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Arianne: Finding Phosphate
09/25/2013 8:00 am EST
For those comfortable speculating in a low-priced, development-stage mining operation, Brien Lundin, editor of Gold Newsletter, looks at a Canadian phosphate miner that could be in the "right place at the right time."
Ariannce Phosphate seems to have the right resource at the right time and in the right location. The resource, as you can guess from the company name, is phosphate.
Phosphate is one of the Big Three nutrients in the fertilizer business (along with nitrogen and potash). All three are needed to ensure the world's food supply operates at maximum productivity.
Most of the world's phosphate comes from North Africa and, in particular, Morocco. And even a person with only a passing familiarity with recent events, knows that this is not exactly the most stable part of the world right now. The region has plenty of phosphate to meet world demand, but how stable is the supply?
That is the question that big fertilizer companies must continually ask themselves as they scan the globe for relatable supplies of minerals that they need for their main products.
And in the current geopolitical environment, Arianne's phosphate resource in the stable, mining-friendly province of Quebec would seem an attractive morsel to these companies indeed.
With the company's Lac a Paul project on the verge of having a feasibility study completed, now is the perfect time to get positions in this potential takeout target.
If the numbers come in like I expect on the feasibility study, the project will show the ability to generate three million tones of phosphate concentrate per year for 25 years.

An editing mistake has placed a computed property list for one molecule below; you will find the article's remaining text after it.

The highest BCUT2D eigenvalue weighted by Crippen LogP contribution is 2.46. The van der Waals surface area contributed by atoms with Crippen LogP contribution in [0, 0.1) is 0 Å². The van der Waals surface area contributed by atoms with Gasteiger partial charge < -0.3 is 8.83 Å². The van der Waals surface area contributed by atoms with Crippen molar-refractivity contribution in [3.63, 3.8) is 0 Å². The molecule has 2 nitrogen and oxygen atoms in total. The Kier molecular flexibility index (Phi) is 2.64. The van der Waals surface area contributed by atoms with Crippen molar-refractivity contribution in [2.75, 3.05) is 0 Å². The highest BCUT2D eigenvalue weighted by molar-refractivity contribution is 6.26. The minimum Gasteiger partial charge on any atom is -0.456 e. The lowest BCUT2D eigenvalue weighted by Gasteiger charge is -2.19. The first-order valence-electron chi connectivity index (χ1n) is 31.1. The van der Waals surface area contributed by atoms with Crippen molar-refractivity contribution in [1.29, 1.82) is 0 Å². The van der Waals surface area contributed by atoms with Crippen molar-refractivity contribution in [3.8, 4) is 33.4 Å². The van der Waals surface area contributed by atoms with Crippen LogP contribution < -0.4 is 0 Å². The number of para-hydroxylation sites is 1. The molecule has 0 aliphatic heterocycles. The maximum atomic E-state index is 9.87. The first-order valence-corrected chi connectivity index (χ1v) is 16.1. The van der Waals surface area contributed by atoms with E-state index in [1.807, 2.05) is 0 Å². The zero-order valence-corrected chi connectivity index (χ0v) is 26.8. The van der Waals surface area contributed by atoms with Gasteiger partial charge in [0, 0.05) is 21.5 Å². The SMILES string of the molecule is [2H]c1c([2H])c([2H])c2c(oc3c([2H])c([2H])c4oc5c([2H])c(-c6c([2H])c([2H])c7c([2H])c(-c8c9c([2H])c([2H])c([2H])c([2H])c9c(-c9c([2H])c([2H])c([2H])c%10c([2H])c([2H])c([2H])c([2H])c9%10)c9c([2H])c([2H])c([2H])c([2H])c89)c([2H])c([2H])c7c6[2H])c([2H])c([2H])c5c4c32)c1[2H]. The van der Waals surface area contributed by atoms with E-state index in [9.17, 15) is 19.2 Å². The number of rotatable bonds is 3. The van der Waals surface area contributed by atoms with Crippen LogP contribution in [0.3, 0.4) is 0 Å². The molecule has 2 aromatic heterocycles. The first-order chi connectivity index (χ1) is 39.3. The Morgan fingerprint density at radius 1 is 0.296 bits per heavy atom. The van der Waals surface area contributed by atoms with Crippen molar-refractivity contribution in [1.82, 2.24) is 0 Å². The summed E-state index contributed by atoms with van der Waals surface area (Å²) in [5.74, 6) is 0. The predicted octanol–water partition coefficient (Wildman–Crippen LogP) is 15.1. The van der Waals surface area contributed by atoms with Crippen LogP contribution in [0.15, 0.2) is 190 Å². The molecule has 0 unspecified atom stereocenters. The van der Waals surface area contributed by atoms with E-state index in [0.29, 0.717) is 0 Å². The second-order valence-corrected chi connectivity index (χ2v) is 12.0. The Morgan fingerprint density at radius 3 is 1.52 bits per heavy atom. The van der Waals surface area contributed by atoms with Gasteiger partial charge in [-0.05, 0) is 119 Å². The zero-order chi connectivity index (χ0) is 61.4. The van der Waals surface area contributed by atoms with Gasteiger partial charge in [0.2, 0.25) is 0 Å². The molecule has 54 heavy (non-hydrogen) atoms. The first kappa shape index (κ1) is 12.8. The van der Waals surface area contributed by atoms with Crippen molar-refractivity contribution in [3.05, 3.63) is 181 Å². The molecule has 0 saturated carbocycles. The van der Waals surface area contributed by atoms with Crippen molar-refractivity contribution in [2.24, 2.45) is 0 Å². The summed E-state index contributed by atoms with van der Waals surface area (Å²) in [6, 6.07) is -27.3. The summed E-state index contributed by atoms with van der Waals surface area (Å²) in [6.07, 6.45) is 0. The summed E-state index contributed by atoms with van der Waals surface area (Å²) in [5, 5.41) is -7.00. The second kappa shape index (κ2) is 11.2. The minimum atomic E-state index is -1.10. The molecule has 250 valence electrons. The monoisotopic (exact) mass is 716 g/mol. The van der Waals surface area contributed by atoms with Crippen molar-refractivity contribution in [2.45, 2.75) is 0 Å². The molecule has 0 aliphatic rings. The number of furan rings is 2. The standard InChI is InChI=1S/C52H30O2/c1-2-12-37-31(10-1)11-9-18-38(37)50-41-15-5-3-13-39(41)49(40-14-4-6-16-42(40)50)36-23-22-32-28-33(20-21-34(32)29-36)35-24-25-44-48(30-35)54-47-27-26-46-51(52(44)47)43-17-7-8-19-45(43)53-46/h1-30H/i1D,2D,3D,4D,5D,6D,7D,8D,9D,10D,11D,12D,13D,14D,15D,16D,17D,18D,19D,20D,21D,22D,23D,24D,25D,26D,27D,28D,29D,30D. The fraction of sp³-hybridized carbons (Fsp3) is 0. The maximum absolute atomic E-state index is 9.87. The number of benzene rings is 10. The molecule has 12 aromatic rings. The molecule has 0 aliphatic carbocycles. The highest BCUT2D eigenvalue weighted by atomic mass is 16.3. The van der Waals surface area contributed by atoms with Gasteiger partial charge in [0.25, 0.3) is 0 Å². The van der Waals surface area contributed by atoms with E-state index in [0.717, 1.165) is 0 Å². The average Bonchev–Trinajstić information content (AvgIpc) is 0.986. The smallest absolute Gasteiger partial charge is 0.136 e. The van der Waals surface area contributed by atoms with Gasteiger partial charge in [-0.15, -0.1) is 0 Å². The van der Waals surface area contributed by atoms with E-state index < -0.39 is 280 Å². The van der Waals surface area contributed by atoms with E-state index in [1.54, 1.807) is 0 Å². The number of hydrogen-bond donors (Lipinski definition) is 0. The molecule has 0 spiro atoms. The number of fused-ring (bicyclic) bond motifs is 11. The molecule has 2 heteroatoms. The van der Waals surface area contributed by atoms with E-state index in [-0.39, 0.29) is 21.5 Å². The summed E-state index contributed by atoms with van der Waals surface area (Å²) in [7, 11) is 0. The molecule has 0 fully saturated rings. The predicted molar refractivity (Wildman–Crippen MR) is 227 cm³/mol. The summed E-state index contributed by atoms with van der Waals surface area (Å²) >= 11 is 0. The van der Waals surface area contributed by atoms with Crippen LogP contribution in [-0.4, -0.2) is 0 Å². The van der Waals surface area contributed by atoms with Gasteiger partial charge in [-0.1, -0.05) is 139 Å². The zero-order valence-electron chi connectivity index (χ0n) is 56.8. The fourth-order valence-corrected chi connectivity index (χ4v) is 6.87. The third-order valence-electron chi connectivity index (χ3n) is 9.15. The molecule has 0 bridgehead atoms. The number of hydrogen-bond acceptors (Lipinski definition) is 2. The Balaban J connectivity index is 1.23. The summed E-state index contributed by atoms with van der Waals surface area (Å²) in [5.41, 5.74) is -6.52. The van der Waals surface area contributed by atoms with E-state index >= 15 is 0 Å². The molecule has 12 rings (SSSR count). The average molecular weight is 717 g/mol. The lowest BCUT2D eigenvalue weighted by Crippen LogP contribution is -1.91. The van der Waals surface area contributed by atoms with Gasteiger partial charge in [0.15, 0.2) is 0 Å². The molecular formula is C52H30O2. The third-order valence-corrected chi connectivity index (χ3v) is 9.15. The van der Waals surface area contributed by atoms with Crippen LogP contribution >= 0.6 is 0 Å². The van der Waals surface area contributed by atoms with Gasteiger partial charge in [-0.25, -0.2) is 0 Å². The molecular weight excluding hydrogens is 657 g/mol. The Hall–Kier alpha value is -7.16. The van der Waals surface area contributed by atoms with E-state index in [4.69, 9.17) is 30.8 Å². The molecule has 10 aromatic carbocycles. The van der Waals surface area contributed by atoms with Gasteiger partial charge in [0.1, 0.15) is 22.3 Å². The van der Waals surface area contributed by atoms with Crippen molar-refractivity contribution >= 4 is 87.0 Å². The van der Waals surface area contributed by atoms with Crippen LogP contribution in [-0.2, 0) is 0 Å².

Based on the more conservative parameters of last year's pre-feasibility study, the project comes with a pre-tax NPV (discounted at 8%) of $985 million. Capex costs are relatively high at $795 million, but that would be no obstacle for the elephant-sized companies that would likely be bidding on this project.
Another fact in the Lac a Paul resource's favor is that it is hosted in igneous rock, which can be processed to a higher concentration than sedimentary rock.
The higher-grade concentrate from this project should fetch a premium on the open market over the life of the mine, and this premium could add significantly to the project's economics.
Add in proximity to power and an available port just 300 kilometers away, and you have all the markings of a project that can easily get green-lighted, even in the current environment. That with some recent debt and equity financings, and the company has ample funds to finish its feasibility study.
Again, if that study comes in with the number I expect, the suitors won't be long in coming to Arianne Phosphate's doorstep. And when they do, they will likely have offers in hand considerably higher than the current market cap. Thus, Arianne is a strong buy at current trading levels.
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